Wednesday, May 14, 2014

The Miracle Mile, Benihana, and the Truth About a Novel's Setting

by Saralee Rosenberg

Readers often ask novelists what inspires their stories. And just like answering a test question correctly, they give writers the highest mark for this response: The plot was autobiographic  and/or it originated from someone’s real life incident. 

In other words, phooey on the made-up stuff. We want
“real life”, like what Jodi Piccoult writes about. And E.L. James.

Try as I might, I don’t understand this reaction. Fiction is not the same as biography or memoir. It is intended as an entertaining and engaging story that explores honest emotions through characters that are figments of the writer’s imagination. 

Or so I was told.

I learned a different lesson when I did a book tour for my debut novel, A LITTLE HELP FROM ABOVE. Rather than creating a fictional setting, I chose Manhasset, an affluent suburb on Long Island's north shore. There were several reasons, but it was not lost on me that its main street, Northern Blvd, was home to "The Miracle Mile". Think Tiffany, Burberry and dozens of other luxury retailers that dote on the mink and manure set.

What can I say? My characters like to shop.

But when I spoke at local events and mentioned that I wasn't from Manhasset, in fact I was originally from Indiana... well! That confession really pissed people off. WHAT? But you described the area perfectly. You mentioned the Miracle Mile and Benihana. Maybe your husband is from here?

They simply did not want to accept that an outsider could depict their hometown without having been a present or former taxpayer. More to the point, they implied that they felt a little duped by my portrayal, to which I said, “Aren't you happy that I was so convincing?” Not according to locals.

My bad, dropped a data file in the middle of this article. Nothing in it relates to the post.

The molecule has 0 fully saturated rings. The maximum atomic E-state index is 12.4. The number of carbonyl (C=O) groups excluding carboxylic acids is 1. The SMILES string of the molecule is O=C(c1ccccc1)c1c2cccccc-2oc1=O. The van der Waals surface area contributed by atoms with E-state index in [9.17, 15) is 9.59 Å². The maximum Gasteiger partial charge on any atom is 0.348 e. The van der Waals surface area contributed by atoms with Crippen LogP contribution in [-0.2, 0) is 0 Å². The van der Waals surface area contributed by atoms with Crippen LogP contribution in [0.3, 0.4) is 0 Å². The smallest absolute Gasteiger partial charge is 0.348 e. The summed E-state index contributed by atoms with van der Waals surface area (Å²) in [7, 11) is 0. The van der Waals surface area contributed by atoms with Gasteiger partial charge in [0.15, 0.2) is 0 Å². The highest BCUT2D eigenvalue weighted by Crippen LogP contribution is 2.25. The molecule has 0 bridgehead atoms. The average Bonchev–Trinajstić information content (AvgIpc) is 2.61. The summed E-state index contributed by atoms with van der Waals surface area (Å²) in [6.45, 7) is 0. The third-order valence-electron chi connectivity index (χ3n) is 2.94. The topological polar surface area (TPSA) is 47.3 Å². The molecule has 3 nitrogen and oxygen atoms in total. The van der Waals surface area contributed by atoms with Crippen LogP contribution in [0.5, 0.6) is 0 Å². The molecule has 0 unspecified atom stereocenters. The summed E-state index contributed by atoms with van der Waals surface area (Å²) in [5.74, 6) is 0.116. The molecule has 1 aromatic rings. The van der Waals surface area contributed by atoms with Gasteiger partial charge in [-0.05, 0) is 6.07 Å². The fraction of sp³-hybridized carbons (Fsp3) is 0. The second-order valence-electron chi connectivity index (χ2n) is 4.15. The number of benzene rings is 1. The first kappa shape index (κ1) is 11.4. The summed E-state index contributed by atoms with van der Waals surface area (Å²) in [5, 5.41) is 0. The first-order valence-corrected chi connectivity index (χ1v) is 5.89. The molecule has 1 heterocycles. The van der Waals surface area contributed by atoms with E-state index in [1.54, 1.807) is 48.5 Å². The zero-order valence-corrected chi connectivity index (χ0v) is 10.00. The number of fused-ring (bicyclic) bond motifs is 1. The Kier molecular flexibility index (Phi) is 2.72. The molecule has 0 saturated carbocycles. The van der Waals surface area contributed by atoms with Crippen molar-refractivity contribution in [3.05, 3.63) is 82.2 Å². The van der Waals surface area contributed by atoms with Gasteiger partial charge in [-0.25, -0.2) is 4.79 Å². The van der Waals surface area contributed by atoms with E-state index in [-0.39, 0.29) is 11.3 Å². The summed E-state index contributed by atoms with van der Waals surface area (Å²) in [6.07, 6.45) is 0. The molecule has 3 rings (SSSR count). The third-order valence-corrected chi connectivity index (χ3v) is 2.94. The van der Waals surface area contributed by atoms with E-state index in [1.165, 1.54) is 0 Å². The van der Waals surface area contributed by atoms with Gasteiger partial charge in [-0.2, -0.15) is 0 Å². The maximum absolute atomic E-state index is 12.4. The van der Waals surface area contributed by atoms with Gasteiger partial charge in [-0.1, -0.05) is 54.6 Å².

I disagree. 

A writer that remains true to a setting and honors its history, honors the reader as well. An authentic setting also tells the reader that the writer has taken great pains to create a true backdrop, thereby validating the characters and their journeys. In other words, a writer that bothers to get the facts straight about a location promises to be as diligent when exploring matters of the heart. No false notes allowed!
That is why integrity is the key that unlocks the writer’s door, not familiarity with the best place to grab dinner. Although truth be told, I’m still a huge fan of the Hibachi steak at Benihana. Ah! Research!

Saralee Rosenberg is the author of A LITTLE HELP FROM ABOVE, CLAIRE VOYANT, FATE AND MS. FORTUNE, and DEAR NEIGHBOR, DROP DEAD (Avon/HarperCollins). Her latest project is a novel for younger readers, THE MIDDLE SCHOOL MEDIUM. Visit her website.


  1. I love The Miracle Mile! Of course I can't shop there lol but I sure do love to just 'breathe in' the atmosphere. As a writer I couldn't agree with you more. As a reader, though, I would never be upset to find out an author didn't live in the area where the story took place. On the contrary, I would be pleased that they took the time to really get to know it. My favorite novels often are the ones that immerse me in the setting - the shops, the parks, the cafes. I love when that happens. BTW, A Little Help From Above is an all time favorite and it sits on my keeper shelf :D

  2. I cheer and toss roses when an author describes a real location accurately, even if she isn't from there. When an author gets a real place cheers or roses. You deserve cheers and roses, Saralee!

  3. So interesting, Saralee! And I can relate to this. For Perfect Timing I went with a real town but gave it a fictitious name, in part because I wasn't from there! I agree, readers like it when you zone in on their territory, though they seem to take exception if you're not born and bred. Great post!

  4. I love when readers tell me I described so accurately a place I hardly know at all.